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Int J Hyg Environ Health. 2008 Jul;211(3-4):263-72. Epub 2007 Nov 5.

Longitudinal study of meningococcal carrier rates in teenagers.

Author information

1
Abt. Hygiene und Med. Mikrobiologie, Hygiene-Institut, Universität Heidelberg, Im Neuenheimer Feld 346 (Dekanat), D-69120 Heidelberg, Germany.

Abstract

To gain actual information concerning the oropharyngeal carriage of Neisseria meningitidis among teenagers aged 15-18 years in Germany especially in a region with increased incidence of meningococal-related diseases prompted the study. Each teenager was swabbed three times with an interval of 2 months between the examinations. The 901 recovered N. meningitidis strains were characterized using serological (serogrouping, serotyping/serosubtyping) and molecular methods (PCR, PFGE) each. The results of the study demonstrate an overall average carrier rate of 18.8% for the three collection periods. There were, however, significant differences between the carrier rates within a given school and of different towns and counties. Of all isolates, 60.6% were not serogroupable. Serogroup B dominated (12.3%), followed by serogroup Y (9.0%) and serogroup C (3.6%). After PCR-based serogrouping of not serogroupable strains the percentages for serogroups enhanced to 18.8% for B, 10.8% for Y and 4.1% for C. Serotyping led to 305 different phenotypes with the most common being 29E:NT:P1.2,5 followed by Y:14:NST. In the 6 study towns the number of different N. meningitidis clones (PFGE types) isolated, varied between 30 and 87. In Wenden, where a prolonged outbreak had taken place, serogroup C (14.8%) was predominant. Only in this town C:2a isolates were found, all belonging to the ST-11/ET-37 complex and 12/13 matched identically to the ET-15 clone. Of the colonized teenagers, 26.7% were carriers over at least 23 weeks, 22.6% with the same strain, 36.0% were carrier for at least 15 weeks. Over all three collection periods 36.7% of the adolescents acquired a new strain. The highest acquisition rate was related to PFGE type 12.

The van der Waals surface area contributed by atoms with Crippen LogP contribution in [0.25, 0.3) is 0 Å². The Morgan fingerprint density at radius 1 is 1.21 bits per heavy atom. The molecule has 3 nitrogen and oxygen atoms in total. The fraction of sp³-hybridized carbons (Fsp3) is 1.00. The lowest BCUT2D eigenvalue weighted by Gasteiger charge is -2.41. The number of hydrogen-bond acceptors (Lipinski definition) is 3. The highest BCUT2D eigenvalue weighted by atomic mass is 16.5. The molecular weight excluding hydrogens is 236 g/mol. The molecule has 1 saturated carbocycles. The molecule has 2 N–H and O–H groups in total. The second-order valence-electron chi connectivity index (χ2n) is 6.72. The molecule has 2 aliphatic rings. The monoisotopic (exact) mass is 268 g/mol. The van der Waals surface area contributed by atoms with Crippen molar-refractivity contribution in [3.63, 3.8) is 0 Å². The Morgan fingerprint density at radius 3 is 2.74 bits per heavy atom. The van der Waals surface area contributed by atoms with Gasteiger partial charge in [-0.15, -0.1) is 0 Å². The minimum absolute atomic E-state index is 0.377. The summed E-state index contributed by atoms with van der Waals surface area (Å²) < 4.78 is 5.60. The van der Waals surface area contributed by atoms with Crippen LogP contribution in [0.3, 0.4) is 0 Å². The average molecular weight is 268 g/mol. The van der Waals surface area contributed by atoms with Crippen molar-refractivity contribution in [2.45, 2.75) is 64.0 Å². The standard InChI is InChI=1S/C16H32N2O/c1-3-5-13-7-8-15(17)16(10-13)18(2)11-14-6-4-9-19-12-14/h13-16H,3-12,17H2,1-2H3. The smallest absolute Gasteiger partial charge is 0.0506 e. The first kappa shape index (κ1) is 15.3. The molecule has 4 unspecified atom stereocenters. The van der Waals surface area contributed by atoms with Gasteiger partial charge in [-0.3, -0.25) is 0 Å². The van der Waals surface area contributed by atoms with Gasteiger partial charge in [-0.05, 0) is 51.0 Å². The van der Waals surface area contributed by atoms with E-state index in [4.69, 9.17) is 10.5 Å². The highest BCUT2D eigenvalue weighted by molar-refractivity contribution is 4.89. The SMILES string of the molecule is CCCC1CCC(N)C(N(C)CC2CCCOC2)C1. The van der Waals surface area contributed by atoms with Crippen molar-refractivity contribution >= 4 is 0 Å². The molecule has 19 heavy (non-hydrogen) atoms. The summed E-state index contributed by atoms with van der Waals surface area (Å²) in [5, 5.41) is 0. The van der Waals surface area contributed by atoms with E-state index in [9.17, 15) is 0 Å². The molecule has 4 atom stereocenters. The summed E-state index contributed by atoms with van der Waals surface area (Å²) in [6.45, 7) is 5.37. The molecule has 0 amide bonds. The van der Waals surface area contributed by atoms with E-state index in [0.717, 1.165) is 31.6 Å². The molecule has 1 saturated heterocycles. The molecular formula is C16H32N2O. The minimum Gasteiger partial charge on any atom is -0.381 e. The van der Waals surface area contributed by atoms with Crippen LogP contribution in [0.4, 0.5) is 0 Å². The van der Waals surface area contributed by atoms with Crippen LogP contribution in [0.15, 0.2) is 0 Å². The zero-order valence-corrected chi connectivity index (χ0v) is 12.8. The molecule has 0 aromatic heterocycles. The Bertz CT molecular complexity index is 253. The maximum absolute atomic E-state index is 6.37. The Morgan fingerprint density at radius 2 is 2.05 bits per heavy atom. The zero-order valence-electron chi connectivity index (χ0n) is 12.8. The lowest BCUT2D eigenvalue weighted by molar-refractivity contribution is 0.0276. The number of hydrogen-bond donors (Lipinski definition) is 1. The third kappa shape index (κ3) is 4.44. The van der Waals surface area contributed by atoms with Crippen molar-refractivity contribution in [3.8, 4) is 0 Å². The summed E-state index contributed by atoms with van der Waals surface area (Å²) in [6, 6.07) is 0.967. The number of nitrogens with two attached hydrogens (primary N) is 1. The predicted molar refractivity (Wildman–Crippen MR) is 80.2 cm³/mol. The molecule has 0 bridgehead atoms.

PMID:
17981083
DOI:
10.1016/j.ijheh.2007.05.006
[Indexed for MEDLINE]

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